As Criticism of China Mounts, Trump Adviser Peter Navarro Continues to Urge Bringing Supply Chain Home

Peter Navarro, the director of President Donald Trump's Office of Trade and Manufacturing Policy, has been repeatedly pushing for the U.S. to bring more of its supply chain home as concerns about dependence on China have mounted amid the ongoing novel coronavirus pandemic.

As the U.S. has dealt with the public health and economic fall out of the global outbreak of COVID-19, Trump administration officials and some top Republicans have been increasingly critical of China, the country where the novel virus first arose. Chinese officials initially covered up the outbreak in Wuhan, and China has faced mounting international criticism for lacking transparency amid the pandemic. Meanwhile, the U.S. has struggled to build up essential medical supplies, with much of the supply chain relying on products manufactured in China or elsewhere.

"If we don't learn from this crisis that the only way this great country is going to prosper is by making the stuff we need as much as possible then we will have learned nothing and we will sink into the abyss," Navarro said Monday in an interview with CNBC's Squawk Box.

Donald Trump and Peter Navarro
Peter Navarro looks on as President Donald Trump meets with supply chain distributors to discuss the novel coronavirus pandemic, in the West Wing of the White House on March 29 Pete Marovich-Pool/Getty

Earlier in the segment, Navarro noted that the message moving forward should be to "buy American."

"The structural pillars going forward are going to be [to] buy American–and that is bringing our supply chains and production home, deregulation to make that possible, and innovation to stay ahead of the competition," he said. Navrro noted that Trump has been meeting with business leaders to discuss how the supply chain could be brought back to the U.S.

In a report dated May 1, officials at the Department of Homeland security alleged that Chinese officials "intentionally concealed the severity" of the coronavirus in early January as they worked to organize sufficient shipments of medical supplies to help their country respond effectively to the crisis. The document suggested that Beijing had increased imports of necessary medical supplies while decreasing exports. As the coronavirus pandemic ballooned in the U.S. two months later, hospitals and states found themselves facing shortages of vital supplies, such as personal protective equipment (PPE) and ventilators.

Some public health experts and economists have warned that the U.S. was less prepared to deal with the crisis due partly to its dependence on international manufacturers, many of which operate in China, to produce vital supplies. At the same time, some business leaders have pushed back against nationalizing the supply chain, pointing to the costs involved.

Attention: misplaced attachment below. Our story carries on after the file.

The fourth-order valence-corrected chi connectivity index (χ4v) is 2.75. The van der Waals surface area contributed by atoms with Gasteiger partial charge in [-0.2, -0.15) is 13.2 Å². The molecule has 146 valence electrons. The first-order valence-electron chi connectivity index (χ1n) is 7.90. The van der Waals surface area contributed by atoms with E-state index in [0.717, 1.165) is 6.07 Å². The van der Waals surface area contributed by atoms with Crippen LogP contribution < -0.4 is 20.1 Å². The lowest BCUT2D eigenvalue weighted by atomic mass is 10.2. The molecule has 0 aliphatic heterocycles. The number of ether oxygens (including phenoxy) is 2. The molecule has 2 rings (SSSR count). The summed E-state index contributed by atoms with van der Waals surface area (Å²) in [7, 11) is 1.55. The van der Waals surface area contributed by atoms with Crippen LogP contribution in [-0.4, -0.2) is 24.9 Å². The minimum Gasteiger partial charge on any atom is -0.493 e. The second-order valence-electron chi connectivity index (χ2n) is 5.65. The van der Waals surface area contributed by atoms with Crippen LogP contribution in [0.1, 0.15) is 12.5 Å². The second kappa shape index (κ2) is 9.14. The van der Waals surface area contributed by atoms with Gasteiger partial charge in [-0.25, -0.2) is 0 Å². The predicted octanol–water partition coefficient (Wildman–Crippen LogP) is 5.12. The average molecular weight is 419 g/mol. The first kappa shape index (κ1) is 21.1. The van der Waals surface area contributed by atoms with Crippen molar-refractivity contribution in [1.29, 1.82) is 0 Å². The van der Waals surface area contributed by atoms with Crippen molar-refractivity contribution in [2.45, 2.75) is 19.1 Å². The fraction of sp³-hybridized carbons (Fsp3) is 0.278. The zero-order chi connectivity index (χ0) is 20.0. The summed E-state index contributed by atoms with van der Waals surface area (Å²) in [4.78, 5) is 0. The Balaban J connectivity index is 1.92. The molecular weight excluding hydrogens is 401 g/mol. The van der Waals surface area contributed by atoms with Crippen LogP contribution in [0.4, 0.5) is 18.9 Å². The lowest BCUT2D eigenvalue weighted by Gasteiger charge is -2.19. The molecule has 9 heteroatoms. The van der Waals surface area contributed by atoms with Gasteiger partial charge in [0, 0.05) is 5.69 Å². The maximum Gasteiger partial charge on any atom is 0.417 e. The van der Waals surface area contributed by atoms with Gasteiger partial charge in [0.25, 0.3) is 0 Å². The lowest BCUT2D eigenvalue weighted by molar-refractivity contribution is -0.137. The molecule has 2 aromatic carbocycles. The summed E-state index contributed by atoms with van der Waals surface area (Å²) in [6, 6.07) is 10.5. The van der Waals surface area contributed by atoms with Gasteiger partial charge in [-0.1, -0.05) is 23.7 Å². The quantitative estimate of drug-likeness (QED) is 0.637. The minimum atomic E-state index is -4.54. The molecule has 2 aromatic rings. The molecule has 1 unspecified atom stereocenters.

"Cheap and efficient Chinese manufacturing has helped lift hundreds of millions of individuals around the world out of poverty. Of course, there are drawbacks, but the fact that it took something as unusual as a once in a century pandemic to bring this concern to the mainstream shows how much the benefits of a global supply chain exceed the costs," Patrick Gourley, an assistant professor at the Department of Economics & Business Analytics at the University of New Haven, told Newsweek.

Gourley also expressed skepticism that American consumers would get behind a significant nationalization of the supply chain.

"The main impact customers would see is an increase in prices. American firms moved abroad because it was cheaper; American consumers prefer goods made abroad for the same reason,"he said. "This is why 'Buy American' movements have never really caught on."

George Friedman, chairman and founder of forecasters Geopolitical Futures, noted that there are advantages and disadvantages to international supply chains.

"The danger of international supply chains is that events can and do take place that costs you the cost advantage, imposes a time penalty or other friction on the supply chain or makes the supply chain inaccessible," Friedman told Newsweek. "The temptation of a supply chain in China is cost. The risks are frequently ignored by businesses until [problems] strike."

Friedman also suggested that many businesses would see a need to end their dependence on China.

"The lack of redundancy in supply chain–particularly in geographic diversity has hit home. The era in which China was the sole supplier of critical components has cost many companies a great deal in this epidemic," he said. "Rational pharmaceutical firms will want to diversify or repatriate production."